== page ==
Coal Trains Journalism

Comments on the PBS documentary "Coal"

(The documentary “Coal” aired on PBS last week and is available now online here.)

I was extremely disappointed in the content of this program. I did a television show on this subject with a Congressional candidate (the only one to oppose it) late last year so I know enough about it to see that PBS pulled a lot of punches in aide of their corporate donors. Sadly, it reminded me of what FOX calls ‘fair and balanced”.

Just from the few minutes I could stand to watch, I could see you failed to address many important issues. The fact is: the surfactant applied to the coal that the RR employee (in fear of ending his 19 year career?) was so enthusiastic about is toxic and is only required to be applied to the coal when it enters an urban area. With our rainy climate it doesn’t take much imagination to understand where those toxins (in addition to those in the coal) will end up; on our streets in our waterways and ultimately in our heavily polluted Puget Sound. When the amount of dust blowing off each car was mentioned, you conveniently forget to tell listeners that these are no ordinary trains but will be super trains, 130 cars long and will be running 2-3 an hour. 600 pounds of coal dust per car, 400 cars and hour. You didn’t do the math. Property values will be degraded, traffic snarled and local businesses will be severely impeded. For these reasons and more, the City of Seattle has voted against it.

Not being able to ski at Snoqualmie Pass is probably the least important fall out from global warming. Global warming means extreme weather with loss of life and property, massive dislocations, starvation, untold human and economic costs.

When showing the models of the new “cleaner ports; you forgot to mention that some will be built adjacent pristine land and sensitive fisheries. The loading facility was covered but that won’t keep toxins from seeping into the soil and water. Uncovered stock piles are part of any facility.

The alleged jobs it will create are mostly transient and may or may not be local hires. Only several hundred permanent jobs will be created in these highly automated facilities.

The program forget to point out that much of the coal are on public lands and Peabody will be paying us a fraction of what they will sell the coal for. One of the other jackpot winners in this dubious project is Goldman Sachs who are investors in the port facilities but will only be required to provide 10% of the capital. The rest of the financial burden will fall on taxpayers who will pocket none of the profits and will have the burden of added healthcare costs and traffic revisions. Privatize the profits and publicize the risk.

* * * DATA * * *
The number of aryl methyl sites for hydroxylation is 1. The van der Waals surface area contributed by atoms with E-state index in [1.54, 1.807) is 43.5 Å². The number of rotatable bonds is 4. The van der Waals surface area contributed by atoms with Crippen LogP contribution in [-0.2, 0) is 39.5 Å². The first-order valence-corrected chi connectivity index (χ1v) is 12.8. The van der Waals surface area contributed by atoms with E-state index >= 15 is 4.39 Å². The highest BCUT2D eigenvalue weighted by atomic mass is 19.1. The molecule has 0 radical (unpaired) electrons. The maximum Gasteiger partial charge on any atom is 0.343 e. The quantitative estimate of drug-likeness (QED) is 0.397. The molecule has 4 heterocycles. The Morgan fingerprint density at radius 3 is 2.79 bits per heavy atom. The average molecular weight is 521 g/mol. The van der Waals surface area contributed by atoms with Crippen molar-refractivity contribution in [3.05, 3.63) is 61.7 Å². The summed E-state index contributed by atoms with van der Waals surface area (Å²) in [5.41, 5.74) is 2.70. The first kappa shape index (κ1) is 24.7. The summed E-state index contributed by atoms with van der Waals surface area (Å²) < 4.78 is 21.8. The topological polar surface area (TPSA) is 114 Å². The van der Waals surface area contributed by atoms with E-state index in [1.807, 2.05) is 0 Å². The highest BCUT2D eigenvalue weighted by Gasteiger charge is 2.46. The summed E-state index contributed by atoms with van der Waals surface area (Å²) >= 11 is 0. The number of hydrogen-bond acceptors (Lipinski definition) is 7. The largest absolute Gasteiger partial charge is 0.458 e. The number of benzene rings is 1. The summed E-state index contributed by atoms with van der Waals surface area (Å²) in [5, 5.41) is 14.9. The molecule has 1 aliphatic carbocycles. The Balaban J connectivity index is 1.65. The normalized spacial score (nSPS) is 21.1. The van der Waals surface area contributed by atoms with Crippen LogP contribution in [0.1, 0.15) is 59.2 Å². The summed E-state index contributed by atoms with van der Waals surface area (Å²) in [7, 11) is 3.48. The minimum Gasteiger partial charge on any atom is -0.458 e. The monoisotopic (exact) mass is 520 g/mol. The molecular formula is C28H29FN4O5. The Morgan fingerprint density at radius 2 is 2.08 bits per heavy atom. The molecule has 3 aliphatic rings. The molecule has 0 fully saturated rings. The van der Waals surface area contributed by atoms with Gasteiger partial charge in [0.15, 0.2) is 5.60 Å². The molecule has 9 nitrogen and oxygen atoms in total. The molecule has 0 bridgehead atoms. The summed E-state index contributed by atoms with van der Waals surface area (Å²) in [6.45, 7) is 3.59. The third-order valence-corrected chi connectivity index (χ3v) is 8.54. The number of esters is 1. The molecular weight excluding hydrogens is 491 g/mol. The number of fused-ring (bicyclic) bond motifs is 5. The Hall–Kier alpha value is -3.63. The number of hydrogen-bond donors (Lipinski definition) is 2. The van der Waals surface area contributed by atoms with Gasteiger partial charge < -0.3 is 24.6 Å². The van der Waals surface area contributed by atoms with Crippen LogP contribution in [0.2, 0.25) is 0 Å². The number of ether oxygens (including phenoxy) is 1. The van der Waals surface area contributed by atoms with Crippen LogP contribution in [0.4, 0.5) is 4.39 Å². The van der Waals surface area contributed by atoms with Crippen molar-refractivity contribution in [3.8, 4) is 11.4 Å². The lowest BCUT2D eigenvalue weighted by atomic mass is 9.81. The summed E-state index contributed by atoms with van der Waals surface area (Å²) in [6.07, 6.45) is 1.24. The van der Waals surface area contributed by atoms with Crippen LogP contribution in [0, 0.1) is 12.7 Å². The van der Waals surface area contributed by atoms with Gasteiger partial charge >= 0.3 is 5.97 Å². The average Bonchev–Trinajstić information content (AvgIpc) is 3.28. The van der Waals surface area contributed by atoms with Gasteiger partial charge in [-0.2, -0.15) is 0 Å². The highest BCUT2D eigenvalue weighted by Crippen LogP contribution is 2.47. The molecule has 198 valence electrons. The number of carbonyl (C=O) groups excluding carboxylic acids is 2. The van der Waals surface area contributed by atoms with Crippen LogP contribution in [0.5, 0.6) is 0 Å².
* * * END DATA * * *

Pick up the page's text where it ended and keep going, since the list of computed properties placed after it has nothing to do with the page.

Warren Buffet’s railroad is another winner. The infrastructure is inadequate for even the 2 or three shorter coal trains a day that use it, let alone the 2-3 megatrains an hour that are planned. Derailments are common. There were three in a month just before we went on air, spilling coal dust, and twisted metal all along the tracks. He’ll have to upgrade his rail lines before this project can begin. That burden will be borne by the public.

The alleged Asian demand for coal is a myth. China doesn’t want the coal. They have surplus piled on their docks and their own coal deposits. They are transitioning to clean energy and renewables as we should be.

When the stakes are whether or not the planet will be able to continue to support life, finding new markets for the products that contribute to its decline is madness. With CO2 indicators at record levels and climbing much faster than anticipated, clearly this coal should stay in the ground. It’s complete nonsense to allow a statement like ‘we need to burn carbon while we are making the transition to renewables” stand without a disclaimer. It’s because of the privileged profiteers like Peabody, Buffet and GS who line the pockets of politicians that we are still lagging in clean energy production.

Corruption hits closer to home than you might think. SSA Marine, the container and shipping company who will be managing the ports has been strong financial supporters of Senator Patty Murray’s political career, starting with her school board days and continuing to the present. Patty’s husband has spent his entire career working for SSA Marine.

This issue is far too important to settle for a tepid ‘he said, she said’ format. There are important facts, life and death facts, that this documentary failed to make clear. It’s not a matter of opinion that this is a bad idea. When all the information is reported accurately, it’s clear that this project should not go forward. It was a disservice to your viewers to do less.

 

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